In 1870 Mr. Commissioner Kemp paid the Natives the sum of £2,000 on account. He did not, they state, furnish them with any accounts, or inform them of the balances which remained. Two other sums have been paid since that date.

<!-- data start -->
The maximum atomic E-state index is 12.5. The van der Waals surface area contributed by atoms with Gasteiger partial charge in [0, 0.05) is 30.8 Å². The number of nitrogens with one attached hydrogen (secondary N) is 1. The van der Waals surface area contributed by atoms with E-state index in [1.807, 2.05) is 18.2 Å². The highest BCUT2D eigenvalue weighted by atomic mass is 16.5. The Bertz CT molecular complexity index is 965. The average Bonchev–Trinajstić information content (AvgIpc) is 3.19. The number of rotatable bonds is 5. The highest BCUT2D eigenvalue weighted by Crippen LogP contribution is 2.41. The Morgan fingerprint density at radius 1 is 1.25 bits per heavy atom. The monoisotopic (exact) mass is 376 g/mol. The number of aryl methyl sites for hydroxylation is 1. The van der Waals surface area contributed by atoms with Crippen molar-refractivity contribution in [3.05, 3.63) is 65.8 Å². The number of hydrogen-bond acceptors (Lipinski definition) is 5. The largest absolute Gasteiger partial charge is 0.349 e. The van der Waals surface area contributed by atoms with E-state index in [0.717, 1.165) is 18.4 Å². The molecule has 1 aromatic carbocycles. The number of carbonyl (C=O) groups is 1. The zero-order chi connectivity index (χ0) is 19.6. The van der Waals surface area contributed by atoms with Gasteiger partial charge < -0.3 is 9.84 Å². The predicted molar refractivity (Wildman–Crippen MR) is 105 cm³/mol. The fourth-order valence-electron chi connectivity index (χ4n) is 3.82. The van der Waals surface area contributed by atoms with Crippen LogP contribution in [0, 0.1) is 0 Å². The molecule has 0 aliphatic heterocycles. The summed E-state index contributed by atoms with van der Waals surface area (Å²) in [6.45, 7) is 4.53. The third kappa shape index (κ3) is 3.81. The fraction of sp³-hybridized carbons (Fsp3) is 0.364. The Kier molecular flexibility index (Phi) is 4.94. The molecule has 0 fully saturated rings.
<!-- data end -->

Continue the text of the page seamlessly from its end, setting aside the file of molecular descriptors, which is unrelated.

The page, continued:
On receiving your instructions to pay the Natives what was owing, I found that; up to the 30th September, 1873, the amount at credit of the account in the Treasury was £596 3s. 9d. I left Wellington with that amount on the 26th November, and, after transacting some Trust-Commission business at Masterton, met the Natives at Greytown, on the 5th December where the chief Manihera te Rangitakaiwaho, who had been directed to assist me, had collected the various chiefs of the sellers. Mr. Wardell, R.M., kindly presided. I found that certain Europeans had been exercising a pernicious influence with the Natives, in misrepresenting the object and extent of the deductions that had been made from the gross proceeds. The Natives found that the amount I had with me (£596 3s. 9d.) was very small in comparison with the sum of £2,000 paid to them in 1870; and, as land had risen in value, population was coming in, and the place prospering, they could not understand how the amount could be so small. Their counsellors had pointed out these things, but had not told how the income must necessarily be a decreasing one, as the balance of unsold land became annually less, or how the high prices ruling were on private, not Government, land sales. Mistrusting, then, to some extent the accounts, a committee had been organized to scrutinize my figures in regard to areas sold and moneys paid. The committee consisted chiefly of members of the old Hauhau party, and had, as their spokesman, a man who had been active a short time since with Henare Matua at Hawke's Bay and elsewhere. I was not sorry at their determination to attack the accounts vigorously, as I felt assured that the eventual result would be a better acquaintance with the subject than the younger Natives at present had, and a clearing-away of some causes of dissatisfaction. I found it convenient to prepare a debtor and creditor account, block by block, treating each purchase as a separate transaction. The Natives did not at first understand this method; several of the chiefs being interested in a plurality of blocks, and desiring to be paid upon them collectively. The inferior Natives, who were only interested in one block, however, saw the advantage of distinct accounts, and now all desire that the accounts may be rendered to them in such manner in the future.